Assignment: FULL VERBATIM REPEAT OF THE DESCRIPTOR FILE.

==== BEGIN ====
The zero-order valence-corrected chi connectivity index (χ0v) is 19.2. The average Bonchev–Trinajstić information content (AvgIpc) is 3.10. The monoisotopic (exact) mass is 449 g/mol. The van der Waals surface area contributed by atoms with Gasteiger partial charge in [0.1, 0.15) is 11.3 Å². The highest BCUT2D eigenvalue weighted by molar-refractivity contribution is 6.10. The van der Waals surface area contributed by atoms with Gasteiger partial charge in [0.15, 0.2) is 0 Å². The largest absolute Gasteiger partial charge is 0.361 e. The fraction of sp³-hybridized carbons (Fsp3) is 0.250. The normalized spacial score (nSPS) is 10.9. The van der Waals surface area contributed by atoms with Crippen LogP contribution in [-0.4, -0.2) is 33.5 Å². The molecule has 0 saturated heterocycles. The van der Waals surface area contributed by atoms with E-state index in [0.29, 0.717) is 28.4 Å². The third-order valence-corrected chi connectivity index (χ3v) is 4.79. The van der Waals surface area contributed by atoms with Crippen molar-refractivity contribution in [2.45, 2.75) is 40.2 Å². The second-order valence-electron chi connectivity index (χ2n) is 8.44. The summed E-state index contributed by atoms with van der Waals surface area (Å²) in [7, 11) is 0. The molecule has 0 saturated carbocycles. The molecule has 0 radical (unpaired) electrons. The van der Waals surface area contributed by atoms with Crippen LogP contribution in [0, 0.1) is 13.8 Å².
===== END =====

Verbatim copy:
The zero-order valence-corrected chi connectivity index (χ0v) is 19.2. The average Bonchev–Trinajstić information content (AvgIpc) is 3.10. The monoisotopic (exact) mass is 449 g/mol. The van der Waals surface area contributed by atoms with Gasteiger partial charge in [0.1, 0.15) is 11.3 Å². The highest BCUT2D eigenvalue weighted by molar-refractivity contribution is 6.10. The van der Waals surface area contributed by atoms with Gasteiger partial charge in [0.15, 0.2) is 0 Å². The largest absolute Gasteiger partial charge is 0.361 e. The fraction of sp³-hybridized carbons (Fsp3) is 0.250. The normalized spacial score (nSPS) is 10.9. The van der Waals surface area contributed by atoms with Crippen LogP contribution in [-0.4, -0.2) is 33.5 Å². The molecule has 0 saturated heterocycles. The van der Waals surface area contributed by atoms with E-state index in [0.29, 0.717) is 28.4 Å². The third-order valence-corrected chi connectivity index (χ3v) is 4.79. The van der Waals surface area contributed by atoms with Crippen molar-refractivity contribution in [2.45, 2.75) is 40.2 Å². The second-order valence-electron chi connectivity index (χ2n) is 8.44. The summed E-state index contributed by atoms with van der Waals surface area (Å²) in [7, 11) is 0. The molecule has 0 saturated carbocycles. The molecule has 0 radical (unpaired) electrons. The van der Waals surface area contributed by atoms with Crippen LogP contribution in [0, 0.1) is 13.8 Å².